‘If you want to go fast, go alone. If you want to go far, go together.’ – African proverb
Bonnections teamed up with Africans Rising for Justice, Peace & Dignity and the local Africa diaspora community to organize a workshop at the People’s Climate Summit highlighting the impacts of climate change and environmental activism in Sub-Sahara Africa.
The workshop takes place tomorrow afternoon (Nov. 6, 5-7 PM) at the Gustav-Stresemann-Institute (Langer Grabenweg 68, 53175 Bonn).
AfricansRising is a new Pan-African social and environmental movement that aims to bring a voice to the younger generation and to finish the journey of African liberation by fighting for social inclusion, climate justice, shared prosperity, women and human rights and against corruption and impunity.
Workshop participants will meet and connect with African activists, journalists and changemakers and learn about the Kilimajaro Declaration, Africa born initiatives and climate protection solutions.
- Usman Shehu – Nigerian DW journalist, Senior Editor Africa News Desk (co-moderator)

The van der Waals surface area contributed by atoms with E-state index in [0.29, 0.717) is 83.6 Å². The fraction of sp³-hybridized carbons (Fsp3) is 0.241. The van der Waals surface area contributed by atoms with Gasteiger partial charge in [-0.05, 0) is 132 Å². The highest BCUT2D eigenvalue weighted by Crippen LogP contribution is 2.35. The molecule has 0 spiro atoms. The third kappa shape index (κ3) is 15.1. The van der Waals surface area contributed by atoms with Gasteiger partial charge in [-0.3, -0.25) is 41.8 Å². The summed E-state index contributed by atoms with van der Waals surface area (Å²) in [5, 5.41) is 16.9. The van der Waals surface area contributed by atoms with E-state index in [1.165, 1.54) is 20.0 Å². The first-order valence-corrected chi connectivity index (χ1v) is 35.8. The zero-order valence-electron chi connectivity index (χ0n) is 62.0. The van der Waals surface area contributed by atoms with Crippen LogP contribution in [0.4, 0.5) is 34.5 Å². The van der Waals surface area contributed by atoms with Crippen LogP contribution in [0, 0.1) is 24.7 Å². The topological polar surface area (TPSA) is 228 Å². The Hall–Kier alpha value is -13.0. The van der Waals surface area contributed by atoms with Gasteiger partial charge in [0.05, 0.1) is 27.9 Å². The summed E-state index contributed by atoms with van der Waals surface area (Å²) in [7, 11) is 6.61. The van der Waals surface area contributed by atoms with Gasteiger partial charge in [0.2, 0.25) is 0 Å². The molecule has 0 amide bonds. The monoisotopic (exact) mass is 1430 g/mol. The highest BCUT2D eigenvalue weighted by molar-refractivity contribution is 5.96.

- Sandra Prüfer – German freelance journalist, Bonnections Initiative (co-moderator)
- Joanita Akello – Ugandan journalist, international development student
- Astrid Hilt – German artist, V-Day & climate activist (Respect Earth)
- Mamadou Mbodji – Vice President of Friends of Nature International, Senegal
- Kwami Kpondzo – Friends of Earth, Specialiste in Conflict Management, Togo
- Godwin Uyi Ojo – Executive Director of Environmental Rights Action, Nigeria
The discussion and cross-cultural exchange will focus on the Togo uprising and other current news, climate justice, women empowerment and the intersection of climate change, natural ressource exploration, conflict and migration.
Instead of a conventional panel, we like to conduct the workshop similar to a palaver tree discussion and do a live stream via Facebook to give our friends in Africa the opportunity to particpate.
In African tradition a palaver tree is a natural gathering spot for community discussions, storytelling and problem solving. It’s a designated location (originally a large tree) where people come together to discuss in a peaceful and constructive manner issues of common interest – roughly the equivalent to the South Pacific “talanoa” concept.